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Bioabsorbable Stents

Cardiologist Q&A:

Where do you see the role of bioabsorbable stent technology in contemporary coronary intervention and what are your main concerns about it?

Dr Iqbal Malik
Consultant Cardiologist
Imperial College Healthcare NHS Trust
St. Mary’s Campus, Department of Cardiology

Most stent companies are now trying to develop bioabsorbable stents. Why? The increase in the use of percutaneous coronary intervention (PCI) as apposed to surgery (CABG)continues. Although CABG has also developed, the use of drug eluting stents (DES) and powerful antiplatelet agents have meant that for most patients, PCI gives equivalent death and myocardial infarction rates even in the medium to long term. The downsides of PCI are :

  1. Restenosis: Restenting an in-stent restenosis is never as gratifying as the original procedure, and usually results in a narrower lumen that the first time, raising the risk of restenosis even if you optimize the deployment with intravascular ultrasound (IVUS).
  2. Thrombosis: this occurs either due to poor deployment- a mechanical problem, or due to poor endothelialisation due to the powerful drugs used on drug eluting stents, or inflammation related to the polymers used to bind the drug on the stents.
  3. There is also the issue that if you stent a long segment, you take the option of later CABG away- where will the surgeon stick his/her graft?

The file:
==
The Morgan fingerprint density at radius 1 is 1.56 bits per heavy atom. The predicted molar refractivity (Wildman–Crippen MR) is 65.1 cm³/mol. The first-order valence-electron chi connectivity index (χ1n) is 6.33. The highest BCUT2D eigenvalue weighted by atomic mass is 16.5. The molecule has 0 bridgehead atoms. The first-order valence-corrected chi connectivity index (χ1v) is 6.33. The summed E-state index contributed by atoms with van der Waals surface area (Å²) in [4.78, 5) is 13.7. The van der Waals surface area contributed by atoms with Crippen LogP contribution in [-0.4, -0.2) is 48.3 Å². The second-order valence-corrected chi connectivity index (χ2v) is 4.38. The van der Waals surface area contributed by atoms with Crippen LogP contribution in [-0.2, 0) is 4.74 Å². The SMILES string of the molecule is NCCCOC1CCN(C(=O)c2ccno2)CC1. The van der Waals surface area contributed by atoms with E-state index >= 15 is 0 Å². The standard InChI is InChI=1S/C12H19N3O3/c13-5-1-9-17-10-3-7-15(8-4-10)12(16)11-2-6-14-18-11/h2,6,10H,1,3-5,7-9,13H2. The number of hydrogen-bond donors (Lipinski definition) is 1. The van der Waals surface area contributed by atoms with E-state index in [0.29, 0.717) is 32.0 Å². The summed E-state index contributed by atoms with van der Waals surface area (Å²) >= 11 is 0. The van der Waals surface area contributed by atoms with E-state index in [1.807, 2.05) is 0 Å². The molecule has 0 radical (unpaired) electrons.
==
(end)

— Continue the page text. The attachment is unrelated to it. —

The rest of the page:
Perhaps bioabsorbable stents (BAS) can help. If all the struts are gone, then stent thrombosis would be less likely to occur. BAS provide the mechanical scaffold whilst the artery heals and then disappear leaving a vessel similar to the original, with hopefully more normal fluid dynamics, compliance and endothelial function. This would allow the artery to remodel as it wills-without any problem of loss of apposition of the stent. The vessel would be more receptive to further revascularization with either stents or, dare I say it, surgery!

So what is out there? Polymer based BAS have the disadvantage of needing fairly thick struts to give strength- and so reduce deliverability; a slow resorption rate-many months; and being radiolucent. Metallic based ones may give greater radial strength, but need to be made visible on X-ray also, and need to be shown to be non-toxic when 80mm of stent resorb!.

Both types will need drug delivery to reduce restenosis, radial strength to reduce early recoil, and to resorb at the “ideal” rate. What rate is that? Probably over about 6 months to allow full healing to occur. If all of that happens, then we have an ideal stent. But only ideal if we can deliver it in the chalky long lesions that we currently end up treating, and perhaps not for bifurcations, and perhaps not if we want to expose them to the high pressures to flare one end, one a strut in a side branch etc. Perhaps in the acute MI setting, BAS might work well, but they will probably not see the end of the metallic DES, just as the metallic DES did not see the end of the bare metal stent.


Dr Nick Curzen
Consultant Cardiologist & Hon. Senior Lecturer
Wessex Cardiothoracic Unit,
Southampton University Hospital